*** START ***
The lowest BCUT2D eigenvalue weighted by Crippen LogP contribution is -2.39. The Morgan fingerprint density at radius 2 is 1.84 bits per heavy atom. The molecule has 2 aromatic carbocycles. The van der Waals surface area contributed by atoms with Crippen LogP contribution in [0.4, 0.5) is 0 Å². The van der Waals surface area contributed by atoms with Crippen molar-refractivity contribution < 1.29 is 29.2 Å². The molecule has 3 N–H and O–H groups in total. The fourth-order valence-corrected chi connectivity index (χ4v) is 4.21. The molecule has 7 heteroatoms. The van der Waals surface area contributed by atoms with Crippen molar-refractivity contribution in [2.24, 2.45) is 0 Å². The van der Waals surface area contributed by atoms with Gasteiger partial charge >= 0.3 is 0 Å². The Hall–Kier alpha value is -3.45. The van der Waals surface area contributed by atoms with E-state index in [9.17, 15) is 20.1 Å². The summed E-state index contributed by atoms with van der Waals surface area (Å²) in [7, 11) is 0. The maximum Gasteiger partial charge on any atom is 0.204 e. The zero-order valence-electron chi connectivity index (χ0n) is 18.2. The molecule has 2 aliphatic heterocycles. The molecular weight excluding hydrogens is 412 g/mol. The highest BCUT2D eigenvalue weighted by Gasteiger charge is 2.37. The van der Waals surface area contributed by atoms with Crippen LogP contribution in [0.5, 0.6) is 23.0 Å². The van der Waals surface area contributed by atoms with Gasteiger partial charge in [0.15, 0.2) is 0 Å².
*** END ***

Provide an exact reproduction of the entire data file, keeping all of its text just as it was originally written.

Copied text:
The lowest BCUT2D eigenvalue weighted by Crippen LogP contribution is -2.39. The Morgan fingerprint density at radius 2 is 1.84 bits per heavy atom. The molecule has 2 aromatic carbocycles. The van der Waals surface area contributed by atoms with Crippen LogP contribution in [0.4, 0.5) is 0 Å². The van der Waals surface area contributed by atoms with Crippen molar-refractivity contribution < 1.29 is 29.2 Å². The molecule has 3 N–H and O–H groups in total. The fourth-order valence-corrected chi connectivity index (χ4v) is 4.21. The molecule has 7 heteroatoms. The van der Waals surface area contributed by atoms with Crippen molar-refractivity contribution in [2.24, 2.45) is 0 Å². The van der Waals surface area contributed by atoms with Gasteiger partial charge >= 0.3 is 0 Å². The Hall–Kier alpha value is -3.45. The van der Waals surface area contributed by atoms with E-state index in [9.17, 15) is 20.1 Å². The summed E-state index contributed by atoms with van der Waals surface area (Å²) in [7, 11) is 0. The maximum Gasteiger partial charge on any atom is 0.204 e. The zero-order valence-electron chi connectivity index (χ0n) is 18.2. The molecule has 2 aliphatic heterocycles. The molecular weight excluding hydrogens is 412 g/mol. The highest BCUT2D eigenvalue weighted by Gasteiger charge is 2.37. The van der Waals surface area contributed by atoms with Crippen LogP contribution in [0.5, 0.6) is 23.0 Å². The van der Waals surface area contributed by atoms with Gasteiger partial charge in [0.15, 0.2) is 0 Å².